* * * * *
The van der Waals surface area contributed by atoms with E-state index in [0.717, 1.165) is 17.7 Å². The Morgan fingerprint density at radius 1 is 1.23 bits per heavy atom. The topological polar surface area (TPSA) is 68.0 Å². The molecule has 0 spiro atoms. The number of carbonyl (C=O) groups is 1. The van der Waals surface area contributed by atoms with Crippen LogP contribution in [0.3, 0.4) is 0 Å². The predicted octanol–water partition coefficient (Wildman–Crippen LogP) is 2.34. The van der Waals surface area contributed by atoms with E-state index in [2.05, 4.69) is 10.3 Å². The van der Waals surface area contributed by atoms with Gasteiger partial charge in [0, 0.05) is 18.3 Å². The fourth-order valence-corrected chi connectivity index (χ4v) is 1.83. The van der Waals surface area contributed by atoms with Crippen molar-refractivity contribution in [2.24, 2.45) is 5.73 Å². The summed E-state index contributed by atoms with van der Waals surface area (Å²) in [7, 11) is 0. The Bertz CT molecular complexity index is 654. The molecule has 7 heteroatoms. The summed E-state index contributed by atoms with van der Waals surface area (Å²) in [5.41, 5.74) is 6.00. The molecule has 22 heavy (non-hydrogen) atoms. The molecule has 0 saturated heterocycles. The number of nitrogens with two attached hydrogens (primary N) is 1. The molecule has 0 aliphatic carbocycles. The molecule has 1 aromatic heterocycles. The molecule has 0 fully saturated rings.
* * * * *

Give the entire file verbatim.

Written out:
The van der Waals surface area contributed by atoms with E-state index in [0.717, 1.165) is 17.7 Å². The Morgan fingerprint density at radius 1 is 1.23 bits per heavy atom. The topological polar surface area (TPSA) is 68.0 Å². The molecule has 0 spiro atoms. The number of carbonyl (C=O) groups is 1. The van der Waals surface area contributed by atoms with Crippen LogP contribution in [0.3, 0.4) is 0 Å². The predicted octanol–water partition coefficient (Wildman–Crippen LogP) is 2.34. The van der Waals surface area contributed by atoms with E-state index in [2.05, 4.69) is 10.3 Å². The van der Waals surface area contributed by atoms with Gasteiger partial charge in [0, 0.05) is 18.3 Å². The fourth-order valence-corrected chi connectivity index (χ4v) is 1.83. The van der Waals surface area contributed by atoms with Crippen molar-refractivity contribution in [2.24, 2.45) is 5.73 Å². The summed E-state index contributed by atoms with van der Waals surface area (Å²) in [7, 11) is 0. The Bertz CT molecular complexity index is 654. The molecule has 7 heteroatoms. The summed E-state index contributed by atoms with van der Waals surface area (Å²) in [5.41, 5.74) is 6.00. The molecule has 22 heavy (non-hydrogen) atoms. The molecule has 0 saturated heterocycles. The number of nitrogens with two attached hydrogens (primary N) is 1. The molecule has 0 aliphatic carbocycles. The molecule has 1 aromatic heterocycles. The molecule has 0 fully saturated rings.